Lundbeck joins with Elsevier to help manage R&D data

Denmark’s Lundbeck has signed an agreement with information business Elsevier, that aims to help organise the masses of scientific data it has available, and make drug research more productive and efficient.

The companies have created a big data project that creates a comprehensive database of chemistry and bioactivity to help its research into psychiatric and neurological conditions.

They said the new deal is based on Elsevier’s Reaxys information service that quickly retrieves literature, compound properties, and chemical reaction data.

The companies have identified that one of the challenges facing the industry is managing and using the vast amount of data that is available to researchers.

The fragmented nature of life sciences R&D – which often involves having dozens of labs with hundreds of scientists scattered across different countries – can make it very difficult for firms to know what experiments have already been conducted.

As a result, researchers frequently end up unnecessarily duplicating experiments already done by their colleagues.

Even when experimental data is captured, this information is not often available to other research teams, leading to wasted time and resources.

Lundbeck and Elsevier said the project will help by removing ‘silos’ in internal data repositories to increase accessibility and sharing.

Researchers will also get improved access to chemical and biological information from Reaxys and its Reaxys Medicinal Chemistry database to support research,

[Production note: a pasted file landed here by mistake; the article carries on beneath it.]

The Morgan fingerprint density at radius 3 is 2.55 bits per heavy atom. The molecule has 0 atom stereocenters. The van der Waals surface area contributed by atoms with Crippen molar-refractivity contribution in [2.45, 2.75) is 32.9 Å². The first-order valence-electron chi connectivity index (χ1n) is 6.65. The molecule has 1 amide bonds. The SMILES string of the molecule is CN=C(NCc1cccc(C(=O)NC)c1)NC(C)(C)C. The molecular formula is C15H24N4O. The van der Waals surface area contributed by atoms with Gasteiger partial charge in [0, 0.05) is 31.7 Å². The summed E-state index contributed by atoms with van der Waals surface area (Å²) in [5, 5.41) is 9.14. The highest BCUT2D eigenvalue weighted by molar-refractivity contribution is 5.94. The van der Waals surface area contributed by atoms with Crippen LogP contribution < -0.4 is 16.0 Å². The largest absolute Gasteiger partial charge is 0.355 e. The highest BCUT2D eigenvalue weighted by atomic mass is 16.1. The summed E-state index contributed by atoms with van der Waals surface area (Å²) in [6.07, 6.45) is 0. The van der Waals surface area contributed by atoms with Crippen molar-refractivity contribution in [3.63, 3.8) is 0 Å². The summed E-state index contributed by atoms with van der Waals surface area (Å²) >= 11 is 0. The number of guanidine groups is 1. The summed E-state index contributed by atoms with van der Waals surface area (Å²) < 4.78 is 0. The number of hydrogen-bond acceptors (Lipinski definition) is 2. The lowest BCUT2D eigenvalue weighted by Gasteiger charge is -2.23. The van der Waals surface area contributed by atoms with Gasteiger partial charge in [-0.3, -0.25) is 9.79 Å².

The overall goal is to accelerate R&D, and save researchers time and prevent them duplicating each other’s work.

Ludovic Tranholm Otterbein, director of research informatics and operations at Lundbeck, said: “Our goal is to develop therapies for complex brain diseases. To achieve this, we need to further refine our analytical capabilities around drug discovery and get even more value from our existing data by reusing information we’ve generated over the years. The challenge has been to break down our internal data silos and increase data interoperability so that this could become a reality.”

Cameron Ross, managing director, Life Science Solutions at Elsevier, said: “We’ve drawn on our decades of experience with data management and taxonomies to develop solutions to make the lives of researchers as easy as possible and help them spend less time searching and more time innovating.”

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